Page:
An underwater Easter egg hunt
Published: Sunday, July 7, 2013 at 6:01 a.m.
Last Modified: Friday, July 5, 2013 at 4:58 p.m.
Scallop season is one of those times of the year that make you thankful to be living in Florida.
Growing up in Ohio, my experience with the ocean was limited to rare vacations on coastal beaches. So when I moved to Florida and married a native whose family spends every July 4 searching for scallops in the Gulf of Mexico, I was a little nervous.
It turned out that even a lousy swimmer like me had nothing to worry about. Scalloping is truly one of those activities that can be done regardless of age and skill. All it takes is a snorkel, mask and someone willing to bring you out on their boat.
Scalloping is often compared to an Easter egg hunt, and it really can be that easy. Just peek between the seagrass and the brilliant blue eyes of the scallops will often be staring right back at you.
Most years that's the case, anyway. The number of scallops and ability to find them depends on rainfall and other environmental conditions. Folks like Charlie Norwood, owner of Sea Hag Marina in Steinhatchee, face a make-or-break year based on those conditions.
"We're like farmers," Norwood said.
Last year, Tropical Storm Debby dumped record rainfall on North Florida right before the July 1 start of the scallop season. That meant that the tea-colored waters of the region's rivers and creek ended up being pushed into the Gulf, limiting visibility.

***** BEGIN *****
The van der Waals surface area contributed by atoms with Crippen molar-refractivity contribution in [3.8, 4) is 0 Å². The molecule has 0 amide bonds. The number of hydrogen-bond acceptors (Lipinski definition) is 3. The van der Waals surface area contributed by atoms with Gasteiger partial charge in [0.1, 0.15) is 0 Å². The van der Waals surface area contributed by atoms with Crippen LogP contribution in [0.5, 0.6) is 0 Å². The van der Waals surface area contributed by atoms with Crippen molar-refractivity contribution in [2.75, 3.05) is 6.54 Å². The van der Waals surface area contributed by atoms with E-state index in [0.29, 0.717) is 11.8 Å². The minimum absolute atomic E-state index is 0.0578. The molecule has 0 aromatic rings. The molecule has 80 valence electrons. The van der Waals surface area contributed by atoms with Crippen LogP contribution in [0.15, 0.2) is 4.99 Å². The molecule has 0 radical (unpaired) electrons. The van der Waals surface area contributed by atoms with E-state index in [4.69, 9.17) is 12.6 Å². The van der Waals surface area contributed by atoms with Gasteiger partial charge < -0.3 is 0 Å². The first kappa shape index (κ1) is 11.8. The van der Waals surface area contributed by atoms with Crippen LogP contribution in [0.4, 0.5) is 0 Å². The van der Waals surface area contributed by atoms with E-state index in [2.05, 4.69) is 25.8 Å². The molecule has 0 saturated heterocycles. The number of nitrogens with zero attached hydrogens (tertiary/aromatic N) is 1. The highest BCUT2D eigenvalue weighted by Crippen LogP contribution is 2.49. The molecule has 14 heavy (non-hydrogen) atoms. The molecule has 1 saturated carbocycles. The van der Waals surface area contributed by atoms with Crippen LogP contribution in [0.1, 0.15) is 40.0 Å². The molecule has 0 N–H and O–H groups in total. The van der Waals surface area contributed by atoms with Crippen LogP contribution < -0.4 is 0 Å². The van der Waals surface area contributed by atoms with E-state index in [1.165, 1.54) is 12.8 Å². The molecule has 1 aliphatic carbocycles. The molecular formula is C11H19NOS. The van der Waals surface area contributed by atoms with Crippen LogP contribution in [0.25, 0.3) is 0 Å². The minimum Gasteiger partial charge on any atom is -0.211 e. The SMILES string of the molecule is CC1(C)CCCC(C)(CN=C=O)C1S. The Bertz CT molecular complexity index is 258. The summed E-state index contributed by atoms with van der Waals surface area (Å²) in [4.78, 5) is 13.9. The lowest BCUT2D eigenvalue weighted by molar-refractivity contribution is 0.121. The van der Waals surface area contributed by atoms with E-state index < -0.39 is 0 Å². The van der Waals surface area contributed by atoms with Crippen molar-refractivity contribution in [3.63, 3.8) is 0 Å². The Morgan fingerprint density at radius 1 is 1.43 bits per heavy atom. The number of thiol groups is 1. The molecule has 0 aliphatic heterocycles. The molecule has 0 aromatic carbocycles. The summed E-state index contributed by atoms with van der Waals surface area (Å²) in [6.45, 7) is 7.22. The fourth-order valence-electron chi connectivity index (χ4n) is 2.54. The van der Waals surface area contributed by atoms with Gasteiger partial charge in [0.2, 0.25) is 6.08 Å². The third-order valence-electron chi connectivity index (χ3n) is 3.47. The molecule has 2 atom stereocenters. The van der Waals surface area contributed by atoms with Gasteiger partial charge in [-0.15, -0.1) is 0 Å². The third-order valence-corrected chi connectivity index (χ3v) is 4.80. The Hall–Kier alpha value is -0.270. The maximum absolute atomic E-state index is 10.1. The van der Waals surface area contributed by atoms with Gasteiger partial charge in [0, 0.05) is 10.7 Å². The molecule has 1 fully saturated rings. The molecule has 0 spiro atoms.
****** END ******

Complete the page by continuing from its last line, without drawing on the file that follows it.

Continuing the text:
Norwood told me early last week that this year was looking much better. There's been a good bit of rain, but he said that it's been sporadic enough that the ground has mostly been able to absorb it.
"As long as you don't have it all at one time, it doesn't hurt us," he said.
It appears that there are plenty of scallops and they're pretty big, he said, which he attributes to the fact they were so hard to find last year. The state fish and wildlife commission's scallop counts showed they were in significantly higher numbers than last year in the Steinhatchee, Crystal River and St. Joseph Bay areas.
Gov. Rick Scott used the data in deciding to start the season June 29, two days early. Norwood was pleased, but miffed that it took so long for the commission to get the data to the governor. The decision was announced just three days before the season started.
Last year, the season started on the traditional July 1 date but the end was permanently lengthened to Sept. 25 from Sept. 11. Norwood doesn't care as much about the extended end of the season.
"It makes way more sense to open it early," he said.
Most of his business comes when students are on summer break and their families usually vacation. The largest crowds come out on July 4 and the closest weekend to the holiday, the same time that my wife Colleen's family scallops in the Crystal River area.
For us, it's a lot of fun. Cleaning the scallops is messy and time-consuming, but there's no reward quite like a fresh scallop cooked with butter and garlic on the grill.
For Norwood, scallops are his livelihood. He relies on scallop season for half of the marina's income, so he was more than a little enthusiastic that things have been looking good this year.
"The water is clear and people are getting a ton of them," he said.
Nathan Crabbe's column will not appear next week. It will return July 21.
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